Biomass Energy

WCROC biomass energy from corn cobsIn Minnesota’s agricultural regions, millions of tons of crop residues are left on fields after farmers harvest grains and other crops. Referred to as biomass, this material stores a tremendous amount of energy. Plants convert sunlight and carbon dioxide into the energy-rich materials that make up plant leaves, stems and roots. Biomass research at the West Central Research and Outreach Center (WCROC) examines how these materials can be converted into useful energy for heating our homes, powering our vehicles, and running our electrical devices.

In partnership with the University of Minnesota, Morris campus, the ARS North Central Soil Conservation Research Lab and a number of other partners, WCROC examines biomass to energy and conversion, logistics, sustainability and lifecycle carbon and energy issues. A centerpiece of our research is the biomass gasification demonstration and research facility that serves as both a research platform and campus heating facility. The facility began heating the U of MN, Morris campus using corn cobs in 2011.

Biomass Technology

Biomass gasification converts many agricultural residues (such as corn stover, wood waste, wheat straw), into an energy-rich vapor called "Producer Gas" that can be burned much like natural gas. By heating biomass with very little oxygen, a solid (such as corn stover) can be converted into a gas composed of mostly carbon monoxide and hydrogen. When this combination is mixed with oxygen, it burns to yield a high amount of energy.  These producer gases can be used in a variety of applications including fuel for internal combustion engines, direct heating, and in production of the chemical fuel methanol. The char and ash can often be used as a fertilizer.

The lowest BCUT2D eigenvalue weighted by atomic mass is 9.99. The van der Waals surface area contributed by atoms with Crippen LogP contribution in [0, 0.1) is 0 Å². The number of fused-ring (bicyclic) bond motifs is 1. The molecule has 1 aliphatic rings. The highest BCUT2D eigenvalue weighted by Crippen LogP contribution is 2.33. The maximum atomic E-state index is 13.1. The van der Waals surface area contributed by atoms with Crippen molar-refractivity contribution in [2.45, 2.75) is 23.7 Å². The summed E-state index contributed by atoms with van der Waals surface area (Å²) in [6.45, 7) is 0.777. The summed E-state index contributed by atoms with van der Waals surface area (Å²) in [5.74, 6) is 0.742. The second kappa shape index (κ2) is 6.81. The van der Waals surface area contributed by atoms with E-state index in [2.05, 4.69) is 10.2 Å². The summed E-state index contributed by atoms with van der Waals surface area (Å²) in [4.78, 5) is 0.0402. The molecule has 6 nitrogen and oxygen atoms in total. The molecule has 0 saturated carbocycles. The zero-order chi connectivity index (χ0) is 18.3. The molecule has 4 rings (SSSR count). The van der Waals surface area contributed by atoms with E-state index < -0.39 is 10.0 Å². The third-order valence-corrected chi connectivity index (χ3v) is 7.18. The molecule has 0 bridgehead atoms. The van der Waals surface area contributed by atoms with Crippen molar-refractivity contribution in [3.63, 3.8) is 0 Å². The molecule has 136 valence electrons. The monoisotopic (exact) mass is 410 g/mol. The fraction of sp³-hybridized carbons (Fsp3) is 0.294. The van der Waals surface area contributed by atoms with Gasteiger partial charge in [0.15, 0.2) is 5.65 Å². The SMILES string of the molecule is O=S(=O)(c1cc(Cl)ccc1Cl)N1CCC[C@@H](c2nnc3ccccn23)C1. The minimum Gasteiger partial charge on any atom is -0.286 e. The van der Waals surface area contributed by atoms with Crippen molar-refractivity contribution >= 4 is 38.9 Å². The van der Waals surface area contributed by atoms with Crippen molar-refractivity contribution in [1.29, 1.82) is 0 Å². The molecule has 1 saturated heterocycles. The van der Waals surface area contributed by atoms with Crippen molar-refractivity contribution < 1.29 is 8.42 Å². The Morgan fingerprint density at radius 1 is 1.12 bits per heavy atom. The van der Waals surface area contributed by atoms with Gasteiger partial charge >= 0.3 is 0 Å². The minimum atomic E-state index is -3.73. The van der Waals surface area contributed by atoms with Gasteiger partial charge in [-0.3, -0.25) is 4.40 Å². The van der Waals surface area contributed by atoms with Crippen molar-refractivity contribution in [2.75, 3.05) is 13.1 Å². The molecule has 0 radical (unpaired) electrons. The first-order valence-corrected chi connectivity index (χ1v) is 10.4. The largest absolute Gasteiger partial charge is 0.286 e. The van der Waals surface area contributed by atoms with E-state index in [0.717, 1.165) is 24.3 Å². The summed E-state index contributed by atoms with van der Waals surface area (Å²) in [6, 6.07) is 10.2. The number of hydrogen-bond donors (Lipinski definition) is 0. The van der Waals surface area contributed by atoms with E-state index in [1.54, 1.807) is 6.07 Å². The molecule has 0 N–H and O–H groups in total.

Biomass gasification process

Biomass Research & Documentation

Faculty, staff, and students have been actively involved in researching biomass systems and making those results available to the public.  Below is an overview of our research activities (all supporting documents are PDF's):

  1. Summary
  2. Best Management Practices
  3. Financial and Economic Analysis
  4. Permitting Processes and Procedures
  5. Developing a Supply Chain
  6. Outreach and Information Transfer
  7. Biomass Processing

More Info

Contact Dr. Joel Tallaksen, Renewable Energy Scientist at the WCROC, for more information about our biomass research and projects.